JGP study develops mathematical model that describes how calcium signaling could be influenced by spine geometry and ultrastructure.
Dendritic spines are small, actin-rich structures that protrude from neuronal dendrites and receive inputs from neurotransmitters released by neighboring axons. Calcium ions flood into the spine immediately after neurotransmitter binding, triggering a wide variety of signaling pathways that are crucial for synaptic remodeling and plasticity. A new JGP study by Bell et al. describes how the spatiotemporal dynamics of dendritic calcium are affected by both the size and shape of individual spines and by a specialized organelle within spines called the spine apparatus (1).
Calcium dynamics in dendritic spines have been extensively studied (2, 3), and researchers have identified numerous proteins that influence these dynamics and/or respond to them. In recent years, however, high-resolution imaging has shown that individual spines can adopt a variety of sizes and shapes that could have important impacts on their function (4). “We were interested in the physical aspects of this,” explains Padmini Rangamani from the University of California, San Diego. “How are calcium dynamics affected by spine geometry?”
Rangamani and her graduate student Miriam Bell are computational biologists rather than neuroscientists, but thanks to a Multidisciplinary University Research Initiative grant from the United States Air Force, they were able to collaborate with Tom Bartol and Terrence Sejnowski to build a 3-D, multicompartment model of how spine calcium dynamics respond to stimulation.
“There’s a wealth of information out there, so the most challenging part for me was deciding what proteins to include in the model,” says Bell. In the end, the researchers incorporated numerous proteins, including NMDA receptors and voltage-sensitive calcium channels that transport calcium into spines, membrane pumps that remove the metal, and calcium-binding proteins that buffer cytosolic calcium. The model also incorporated the spine apparatus (5), a specialized type of endoplasmic reticulum that can mop up calcium from the cytosol and is present in ∼14% of spines, particularly mature ones.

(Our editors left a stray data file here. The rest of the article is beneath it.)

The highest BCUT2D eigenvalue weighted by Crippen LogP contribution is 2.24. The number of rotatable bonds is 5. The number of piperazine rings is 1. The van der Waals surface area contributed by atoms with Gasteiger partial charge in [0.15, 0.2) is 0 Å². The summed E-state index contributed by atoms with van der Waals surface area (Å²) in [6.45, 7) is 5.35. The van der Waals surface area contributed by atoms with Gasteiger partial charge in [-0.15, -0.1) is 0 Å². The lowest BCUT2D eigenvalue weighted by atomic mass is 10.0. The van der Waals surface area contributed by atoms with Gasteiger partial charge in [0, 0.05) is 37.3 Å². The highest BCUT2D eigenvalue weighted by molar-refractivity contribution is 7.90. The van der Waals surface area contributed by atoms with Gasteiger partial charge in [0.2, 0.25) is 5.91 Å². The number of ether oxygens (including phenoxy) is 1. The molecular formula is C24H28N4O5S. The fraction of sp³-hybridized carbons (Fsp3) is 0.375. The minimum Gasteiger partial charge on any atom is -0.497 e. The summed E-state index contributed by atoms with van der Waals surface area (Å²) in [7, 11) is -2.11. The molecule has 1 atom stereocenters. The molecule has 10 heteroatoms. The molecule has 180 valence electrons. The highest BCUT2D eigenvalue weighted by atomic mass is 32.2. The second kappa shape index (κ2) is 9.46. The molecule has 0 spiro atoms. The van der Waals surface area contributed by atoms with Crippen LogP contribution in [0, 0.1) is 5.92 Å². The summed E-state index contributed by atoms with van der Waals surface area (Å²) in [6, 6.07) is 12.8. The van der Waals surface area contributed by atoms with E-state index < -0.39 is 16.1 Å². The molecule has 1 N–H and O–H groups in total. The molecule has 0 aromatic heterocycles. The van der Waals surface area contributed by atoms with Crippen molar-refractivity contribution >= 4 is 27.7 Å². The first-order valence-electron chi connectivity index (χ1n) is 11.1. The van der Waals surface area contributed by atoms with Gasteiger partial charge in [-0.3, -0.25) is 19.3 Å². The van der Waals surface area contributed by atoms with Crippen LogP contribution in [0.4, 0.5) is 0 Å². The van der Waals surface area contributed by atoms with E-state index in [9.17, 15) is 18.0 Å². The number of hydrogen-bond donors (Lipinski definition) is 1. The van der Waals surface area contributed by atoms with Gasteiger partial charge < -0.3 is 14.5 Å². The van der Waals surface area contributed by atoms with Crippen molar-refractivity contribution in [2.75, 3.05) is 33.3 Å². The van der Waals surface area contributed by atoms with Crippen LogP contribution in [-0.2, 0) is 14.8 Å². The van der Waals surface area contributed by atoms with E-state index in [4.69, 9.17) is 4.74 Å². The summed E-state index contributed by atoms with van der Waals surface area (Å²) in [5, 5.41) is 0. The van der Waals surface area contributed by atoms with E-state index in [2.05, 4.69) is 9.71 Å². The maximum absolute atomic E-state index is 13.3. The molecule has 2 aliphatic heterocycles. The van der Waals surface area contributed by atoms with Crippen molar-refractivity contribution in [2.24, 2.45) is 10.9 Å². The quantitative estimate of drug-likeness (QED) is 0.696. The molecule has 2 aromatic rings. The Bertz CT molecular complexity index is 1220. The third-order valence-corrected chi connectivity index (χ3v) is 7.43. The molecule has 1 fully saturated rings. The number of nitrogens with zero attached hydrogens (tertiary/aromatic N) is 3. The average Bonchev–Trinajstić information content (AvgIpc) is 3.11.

When Bell and colleagues adjusted the size of the spine head in their mathematical model, they found that smaller spines generate higher peak calcium concentrations, but the total amount of calcium they see over time is reduced. “So there’s an interesting trade off that could have important functional implications,” explains Bell. “Larger spines tend to be more stable, and even though they have lower calcium peaks, they are exposed to more total calcium, which corresponds to them seeing more information overall.”
The effect of spine shape was far more subtle, however. “We thought that adjusting the spine head from a spheroid to an ellipsoid would have a much more dramatic effect,” Rangamani admits. Instead, dendritic spine shape showed a complex, nonlinear relationship with calcium dynamics. This is because, while altering spine shape changes its surface area to volume ratio, thereby affecting calcium flux across the cell membrane, it also changes the distance between the postsynaptic density (a major location of calcium influx) and the spine apparatus (a major calcium sink that removes calcium from the cytosol).
Accordingly, changing the size or shape of the spine apparatus altered its capacity to act as a calcium sink and had similar nonlinear effects on calcium dynamics. Bell et al. speculate that spines may dynamically regulate their size and shape and control the presence or absence of the spine apparatus to fine tune their calcium dynamics for optimal synaptic function.
The researchers’ model also reveals that calcium dynamics are affected by the spatial distribution of membrane fluxes and calcium buffers. Rangamani stresses that all of these factors should be taken into account when modeling the signals received by individual spines. The next step, the researchers say, is to model how all of these individual signals are integrated by the dendrite as a whole.